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  • Unsexy but tech-forward industries offer hope to middle class

    Boston Globe - 02/11/2015

    In the Brookings “advanced industries” rankings, Silicon Valley was far and away the leader. Usual tech suspects Seattle and Boston ranked highly, too; Boston, a solid eighth, might have placed higher had researchers factored in more of the health care sector into their calculations. Just as striking, though, is the prominence of unsung metro areas like Palm Bay, Fla., and Wichita. Their hometown industries get little hype — most politicians and reporters know more about iPhone apps than farm machinery — but still grow more sophisticated over time. In Massachusetts, says economist Barry Bluestone of Northeastern University, “There’s a dramatic rejuvenation of a lot of industries that you’d think would be gone by now.” Local workers work on precision mechanical components; plastics firms now make parts for medical devices.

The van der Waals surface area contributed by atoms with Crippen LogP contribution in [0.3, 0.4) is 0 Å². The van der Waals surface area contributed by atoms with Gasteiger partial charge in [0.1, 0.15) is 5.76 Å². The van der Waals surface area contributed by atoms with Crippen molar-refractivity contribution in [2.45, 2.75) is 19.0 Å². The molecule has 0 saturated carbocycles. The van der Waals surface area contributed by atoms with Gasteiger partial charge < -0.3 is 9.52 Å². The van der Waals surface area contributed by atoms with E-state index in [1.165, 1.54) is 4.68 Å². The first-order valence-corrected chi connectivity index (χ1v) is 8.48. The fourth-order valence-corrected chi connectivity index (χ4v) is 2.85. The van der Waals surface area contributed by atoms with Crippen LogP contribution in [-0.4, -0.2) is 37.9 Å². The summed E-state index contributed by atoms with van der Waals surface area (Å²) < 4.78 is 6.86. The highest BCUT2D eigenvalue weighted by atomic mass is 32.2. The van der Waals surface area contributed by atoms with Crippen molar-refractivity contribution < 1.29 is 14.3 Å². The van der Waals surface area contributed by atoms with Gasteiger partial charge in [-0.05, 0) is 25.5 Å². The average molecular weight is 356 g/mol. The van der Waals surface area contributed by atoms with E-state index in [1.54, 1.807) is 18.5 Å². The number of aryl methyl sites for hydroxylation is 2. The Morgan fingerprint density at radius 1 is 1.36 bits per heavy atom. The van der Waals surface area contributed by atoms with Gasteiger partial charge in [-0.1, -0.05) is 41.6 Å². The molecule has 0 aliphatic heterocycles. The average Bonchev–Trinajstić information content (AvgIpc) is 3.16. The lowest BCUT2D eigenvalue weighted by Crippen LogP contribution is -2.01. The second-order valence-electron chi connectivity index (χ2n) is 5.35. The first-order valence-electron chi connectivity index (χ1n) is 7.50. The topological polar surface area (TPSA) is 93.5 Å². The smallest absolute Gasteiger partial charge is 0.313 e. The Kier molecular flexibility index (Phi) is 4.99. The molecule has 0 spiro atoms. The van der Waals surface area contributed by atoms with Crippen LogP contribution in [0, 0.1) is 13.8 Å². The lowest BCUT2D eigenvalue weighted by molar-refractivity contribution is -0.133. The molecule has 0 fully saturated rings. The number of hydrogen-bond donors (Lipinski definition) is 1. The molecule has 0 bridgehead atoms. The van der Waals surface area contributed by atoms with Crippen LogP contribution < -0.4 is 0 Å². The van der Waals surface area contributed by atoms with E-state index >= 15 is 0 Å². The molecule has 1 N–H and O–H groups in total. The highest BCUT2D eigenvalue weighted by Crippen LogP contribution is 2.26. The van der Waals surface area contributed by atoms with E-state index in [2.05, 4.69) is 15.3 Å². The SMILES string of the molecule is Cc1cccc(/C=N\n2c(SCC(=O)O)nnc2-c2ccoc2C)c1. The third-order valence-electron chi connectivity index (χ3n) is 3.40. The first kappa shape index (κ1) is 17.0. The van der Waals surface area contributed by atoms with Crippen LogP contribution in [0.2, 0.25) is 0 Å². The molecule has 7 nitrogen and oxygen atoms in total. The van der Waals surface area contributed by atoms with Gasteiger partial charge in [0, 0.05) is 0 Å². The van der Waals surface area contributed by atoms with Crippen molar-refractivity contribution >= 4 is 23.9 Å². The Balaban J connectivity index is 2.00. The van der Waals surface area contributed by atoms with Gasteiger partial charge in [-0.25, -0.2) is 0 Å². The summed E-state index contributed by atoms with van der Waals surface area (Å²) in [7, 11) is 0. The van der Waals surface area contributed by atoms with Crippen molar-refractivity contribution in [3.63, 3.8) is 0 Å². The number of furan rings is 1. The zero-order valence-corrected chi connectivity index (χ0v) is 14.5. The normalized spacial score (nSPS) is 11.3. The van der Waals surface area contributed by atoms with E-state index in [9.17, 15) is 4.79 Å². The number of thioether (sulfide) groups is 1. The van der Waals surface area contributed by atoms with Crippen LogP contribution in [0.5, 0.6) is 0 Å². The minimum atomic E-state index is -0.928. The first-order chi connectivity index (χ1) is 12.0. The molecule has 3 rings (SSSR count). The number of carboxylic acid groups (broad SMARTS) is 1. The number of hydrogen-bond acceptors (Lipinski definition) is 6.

Business leaders and workforce experts say high schools and community colleges should work closely with key local industries to guarantee a steady supply of skilled workers. That’s controversial partly because the list of local specialties changes over time. In the heyday of Wang Laboratories and Digital Equipment Corporation, the share of Boston-area workers employed at computer and peripherals makers was 6.4 times the national average. Since then, local employment in that industry has plunged by three-fourths. Fortunately, good schools made Massachusetts a fertile ground for software publishing and scientific research. Expanding other advanced industries in Boston, argues Joan Fitzgerald of Northeastern, will require not just a skilled workforce but greater investment. (Neither Bluestone nor Fitzgerald was involved in the Brookings study.)

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